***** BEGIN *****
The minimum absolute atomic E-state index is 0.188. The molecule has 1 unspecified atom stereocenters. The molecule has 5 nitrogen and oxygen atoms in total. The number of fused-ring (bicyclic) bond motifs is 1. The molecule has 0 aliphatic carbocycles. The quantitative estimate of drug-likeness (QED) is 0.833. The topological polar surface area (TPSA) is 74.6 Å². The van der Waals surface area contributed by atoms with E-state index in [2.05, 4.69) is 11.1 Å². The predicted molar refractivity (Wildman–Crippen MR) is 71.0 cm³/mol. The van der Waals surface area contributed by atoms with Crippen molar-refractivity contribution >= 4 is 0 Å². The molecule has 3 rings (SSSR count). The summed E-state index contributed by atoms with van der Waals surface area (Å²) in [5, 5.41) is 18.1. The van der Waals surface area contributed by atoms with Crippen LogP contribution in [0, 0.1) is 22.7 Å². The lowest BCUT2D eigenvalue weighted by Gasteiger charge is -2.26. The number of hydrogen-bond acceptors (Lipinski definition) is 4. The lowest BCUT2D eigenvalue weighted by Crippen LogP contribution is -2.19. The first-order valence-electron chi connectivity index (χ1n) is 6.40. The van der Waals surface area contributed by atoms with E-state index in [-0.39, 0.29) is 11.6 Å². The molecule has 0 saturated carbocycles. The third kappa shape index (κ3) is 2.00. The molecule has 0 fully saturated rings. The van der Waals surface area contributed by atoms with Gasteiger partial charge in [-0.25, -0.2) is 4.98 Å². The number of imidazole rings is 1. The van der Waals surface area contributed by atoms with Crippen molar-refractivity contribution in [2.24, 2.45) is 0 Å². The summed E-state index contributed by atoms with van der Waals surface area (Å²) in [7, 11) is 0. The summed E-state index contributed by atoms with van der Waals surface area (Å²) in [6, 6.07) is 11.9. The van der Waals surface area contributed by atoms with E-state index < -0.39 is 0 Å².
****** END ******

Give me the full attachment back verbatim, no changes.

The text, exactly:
The minimum absolute atomic E-state index is 0.188. The molecule has 1 unspecified atom stereocenters. The molecule has 5 nitrogen and oxygen atoms in total. The number of fused-ring (bicyclic) bond motifs is 1. The molecule has 0 aliphatic carbocycles. The quantitative estimate of drug-likeness (QED) is 0.833. The topological polar surface area (TPSA) is 74.6 Å². The van der Waals surface area contributed by atoms with E-state index in [2.05, 4.69) is 11.1 Å². The predicted molar refractivity (Wildman–Crippen MR) is 71.0 cm³/mol. The van der Waals surface area contributed by atoms with Crippen molar-refractivity contribution >= 4 is 0 Å². The molecule has 3 rings (SSSR count). The summed E-state index contributed by atoms with van der Waals surface area (Å²) in [5, 5.41) is 18.1. The van der Waals surface area contributed by atoms with Crippen LogP contribution in [0, 0.1) is 22.7 Å². The lowest BCUT2D eigenvalue weighted by Gasteiger charge is -2.26. The number of hydrogen-bond acceptors (Lipinski definition) is 4. The lowest BCUT2D eigenvalue weighted by Crippen LogP contribution is -2.19. The first-order valence-electron chi connectivity index (χ1n) is 6.40. The van der Waals surface area contributed by atoms with E-state index in [-0.39, 0.29) is 11.6 Å². The molecule has 0 saturated carbocycles. The third kappa shape index (κ3) is 2.00. The molecule has 0 fully saturated rings. The van der Waals surface area contributed by atoms with Gasteiger partial charge in [-0.25, -0.2) is 4.98 Å². The number of imidazole rings is 1. The van der Waals surface area contributed by atoms with Crippen molar-refractivity contribution in [2.24, 2.45) is 0 Å². The summed E-state index contributed by atoms with van der Waals surface area (Å²) in [7, 11) is 0. The summed E-state index contributed by atoms with van der Waals surface area (Å²) in [6, 6.07) is 11.9. The van der Waals surface area contributed by atoms with E-state index < -0.39 is 0 Å².